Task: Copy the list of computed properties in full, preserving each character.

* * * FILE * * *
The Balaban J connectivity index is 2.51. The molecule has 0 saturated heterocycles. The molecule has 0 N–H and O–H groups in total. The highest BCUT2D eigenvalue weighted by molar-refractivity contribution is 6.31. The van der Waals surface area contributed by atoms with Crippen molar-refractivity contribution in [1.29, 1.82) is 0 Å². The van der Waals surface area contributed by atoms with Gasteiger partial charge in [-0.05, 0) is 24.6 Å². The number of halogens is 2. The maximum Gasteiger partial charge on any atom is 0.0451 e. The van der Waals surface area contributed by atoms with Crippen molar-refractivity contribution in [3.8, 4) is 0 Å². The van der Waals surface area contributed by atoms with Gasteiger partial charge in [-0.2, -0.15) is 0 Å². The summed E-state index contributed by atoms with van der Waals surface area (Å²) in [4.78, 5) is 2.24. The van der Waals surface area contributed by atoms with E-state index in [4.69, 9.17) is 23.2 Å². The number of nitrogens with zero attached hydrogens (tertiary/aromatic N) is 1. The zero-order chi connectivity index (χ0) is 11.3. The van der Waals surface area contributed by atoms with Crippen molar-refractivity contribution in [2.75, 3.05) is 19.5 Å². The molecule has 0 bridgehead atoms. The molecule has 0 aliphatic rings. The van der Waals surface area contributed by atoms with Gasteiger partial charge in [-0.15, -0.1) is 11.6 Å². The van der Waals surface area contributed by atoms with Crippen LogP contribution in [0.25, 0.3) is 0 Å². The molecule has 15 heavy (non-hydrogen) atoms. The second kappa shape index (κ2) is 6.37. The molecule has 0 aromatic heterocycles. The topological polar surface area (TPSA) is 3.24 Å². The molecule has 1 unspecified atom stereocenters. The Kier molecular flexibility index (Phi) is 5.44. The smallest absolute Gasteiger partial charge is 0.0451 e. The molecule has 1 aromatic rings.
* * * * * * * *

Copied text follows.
The Balaban J connectivity index is 2.51. The molecule has 0 saturated heterocycles. The molecule has 0 N–H and O–H groups in total. The highest BCUT2D eigenvalue weighted by molar-refractivity contribution is 6.31. The van der Waals surface area contributed by atoms with Crippen molar-refractivity contribution in [1.29, 1.82) is 0 Å². The van der Waals surface area contributed by atoms with Gasteiger partial charge in [-0.05, 0) is 24.6 Å². The number of halogens is 2. The maximum Gasteiger partial charge on any atom is 0.0451 e. The van der Waals surface area contributed by atoms with Crippen molar-refractivity contribution in [3.8, 4) is 0 Å². The van der Waals surface area contributed by atoms with Gasteiger partial charge in [-0.2, -0.15) is 0 Å². The summed E-state index contributed by atoms with van der Waals surface area (Å²) in [4.78, 5) is 2.24. The van der Waals surface area contributed by atoms with E-state index in [4.69, 9.17) is 23.2 Å². The number of nitrogens with zero attached hydrogens (tertiary/aromatic N) is 1. The zero-order chi connectivity index (χ0) is 11.3. The van der Waals surface area contributed by atoms with Crippen molar-refractivity contribution in [2.75, 3.05) is 19.5 Å². The molecule has 0 bridgehead atoms. The molecule has 0 aliphatic rings. The van der Waals surface area contributed by atoms with Gasteiger partial charge in [-0.15, -0.1) is 11.6 Å². The van der Waals surface area contributed by atoms with Crippen LogP contribution in [0.25, 0.3) is 0 Å². The molecule has 15 heavy (non-hydrogen) atoms. The second kappa shape index (κ2) is 6.37. The molecule has 0 aromatic heterocycles. The topological polar surface area (TPSA) is 3.24 Å². The molecule has 1 unspecified atom stereocenters. The Kier molecular flexibility index (Phi) is 5.44. The smallest absolute Gasteiger partial charge is 0.0451 e. The molecule has 1 aromatic rings.